Posted On December 31, 2013 By In Lifestyle

Movies that Aren’t Awkward to See with Your Family

 
 

The holiday season always results in a parade of new movies in theaters. If you haven’t already heard, The Wolf of Wall Street is the worst possible movie that you can see with your entire family. Word on the street is that its opening scene involves ingesting drugs off of the bare rear end of an “escort.” Let’s make sure that this doesn’t happen to you (again). Start off the new year on a good foot with your family, ideally a foot that doesn’t involve cringing during extended noisy sex scenes.

 

The Secret Life of Walter Mitty

There are probably zero parts of this movie that would be uncomfortable for your great-grandmother to watch. On an even more exciting note, it’s not one of those stupid predictable romantic movies. Ben Stiller isn’t overly cocky or good-looking, Drew Barrymore isn’t in the movie, and there are some silly characters to keep the plot light. You won’t cry, you might laugh out loud, and it’ll make you want to do more with your life. Namely, travel and stop wasting away your youth in a dim cubicle. If you’re hanging out at home through the new year, or just being a delightful offspring and spending quality time with the ‘rents, you and your mom will love this. Oh – and make sure to stay for the credits. The names of the crew working in their international location (no spoilers!) are great.

 

Her

Only see Her if your mom is okay with one sex scene and one scene of bad language. The good news is that the sex scene only involves one actual person and no nudity, and the bad language comes from a cartoon character and it’s funny. So all in all, minimal awkwardness. The plot itself is interesting, and will prompt a semi-intellectual conversation on the drive home – the perfect opportunity to prove that you’ve grown into a well-rounded, smart human being. The cherry on top is the visual and audio beauty of this movie. There are great color themes, and the entire soundtrack was done by Arcade Fire. Props.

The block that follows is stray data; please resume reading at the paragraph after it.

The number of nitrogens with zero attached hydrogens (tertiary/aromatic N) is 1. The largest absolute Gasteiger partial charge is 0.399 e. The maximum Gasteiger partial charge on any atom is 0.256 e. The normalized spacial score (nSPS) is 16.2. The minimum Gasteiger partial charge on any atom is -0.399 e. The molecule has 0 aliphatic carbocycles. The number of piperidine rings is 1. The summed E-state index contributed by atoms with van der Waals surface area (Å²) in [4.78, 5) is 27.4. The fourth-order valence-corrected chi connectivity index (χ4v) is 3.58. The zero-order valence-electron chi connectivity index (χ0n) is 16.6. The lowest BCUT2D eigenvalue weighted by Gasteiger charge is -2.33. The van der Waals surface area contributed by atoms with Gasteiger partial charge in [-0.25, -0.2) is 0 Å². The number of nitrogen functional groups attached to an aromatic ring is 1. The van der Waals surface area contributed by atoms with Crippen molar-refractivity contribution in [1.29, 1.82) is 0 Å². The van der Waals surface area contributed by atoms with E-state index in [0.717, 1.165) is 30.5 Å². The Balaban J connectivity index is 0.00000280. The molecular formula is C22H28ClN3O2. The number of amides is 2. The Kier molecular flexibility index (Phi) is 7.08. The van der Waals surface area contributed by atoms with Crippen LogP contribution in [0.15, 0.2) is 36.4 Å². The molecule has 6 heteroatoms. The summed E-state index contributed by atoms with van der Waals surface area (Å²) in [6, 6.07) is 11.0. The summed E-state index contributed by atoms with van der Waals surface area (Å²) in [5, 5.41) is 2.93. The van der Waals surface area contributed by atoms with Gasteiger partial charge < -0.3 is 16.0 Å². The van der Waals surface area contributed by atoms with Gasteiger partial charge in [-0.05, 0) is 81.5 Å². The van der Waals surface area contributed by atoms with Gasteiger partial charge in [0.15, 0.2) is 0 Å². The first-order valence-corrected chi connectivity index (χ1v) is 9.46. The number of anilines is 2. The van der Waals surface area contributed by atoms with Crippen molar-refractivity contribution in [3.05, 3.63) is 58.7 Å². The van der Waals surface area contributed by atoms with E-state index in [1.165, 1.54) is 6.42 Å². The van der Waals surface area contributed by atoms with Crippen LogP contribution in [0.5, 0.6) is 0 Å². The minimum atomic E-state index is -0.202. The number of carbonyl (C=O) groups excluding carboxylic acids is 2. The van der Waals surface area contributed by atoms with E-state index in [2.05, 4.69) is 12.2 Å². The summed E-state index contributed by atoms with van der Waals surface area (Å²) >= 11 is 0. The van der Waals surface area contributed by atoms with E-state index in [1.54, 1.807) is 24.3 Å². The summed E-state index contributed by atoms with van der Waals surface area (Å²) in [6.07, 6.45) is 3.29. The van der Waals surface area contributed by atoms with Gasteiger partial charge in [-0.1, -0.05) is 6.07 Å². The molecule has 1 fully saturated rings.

Frozen

This is a Disney movie. You can’t really go wrong here. On the one hand, any younger siblings or extended family members will be stoked. On the other hand, animated movies always have a deeper layer of jokes and amusement for adults. And, the talent required to create an animated movie can truly be appreciated by an older audience. Read up on some technical jargon and impress the family with your comments afterward.

 

Anchorman 2

This movie would be enjoyed mostly by your dad/stepbrother/weird uncle. Let’s be honest: Ron Burgundy is hilarious, but the humor is really, really stupid. Stick with family members who aren’t too self-conscious to laugh at racial jokes, talking animals, bad puns, and the occasional silly Brick face. There’s no outright nudity or excessive realistic violence, but there is an encounter with crack cocaine. Think the original movie, but with every major scene kicked up a notch. Anchorman 2 is a movie for belly laughs with your more liberal family members.

 

Blue Jasmine

If you’re trying to impress your parents with your underground knowledge of intellectual Woody Allen movies, this is your movie. The plot is heavy: it involves adopted siblings, suicide, money theft, and a hearty helping of mental breakdown. But none of the above is presented in vulgar terms. There is minimal drug use, no sex scenes, and the most violent episodes involve lots of yelling but no actual bloodshed. The movie is set in both New York and San Francisco, so there’s something relatable for viewers from many backgrounds. And, the plot highlights the difficulties of being wealthy, so your family might stop asking you why you aren’t as successful as that older cousin yet.

 

 

 

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Sophie Tahran is a lifestyle writer for Writtalin. Sophie suffers from extreme FOMO. While this results in no sleep or money, it has led to adventures through Asia, Africa, and a tumultuous year of evacuation amidst Egyptian uprisings. Sophie is a California native currently living, eating, and exploring music shows in San Francisco. While she works 9-5 at an art school, she fantasizes about making a living by telling people where to put their commas, semicolons, and apostrophes. You can email Sophie at: [email protected]

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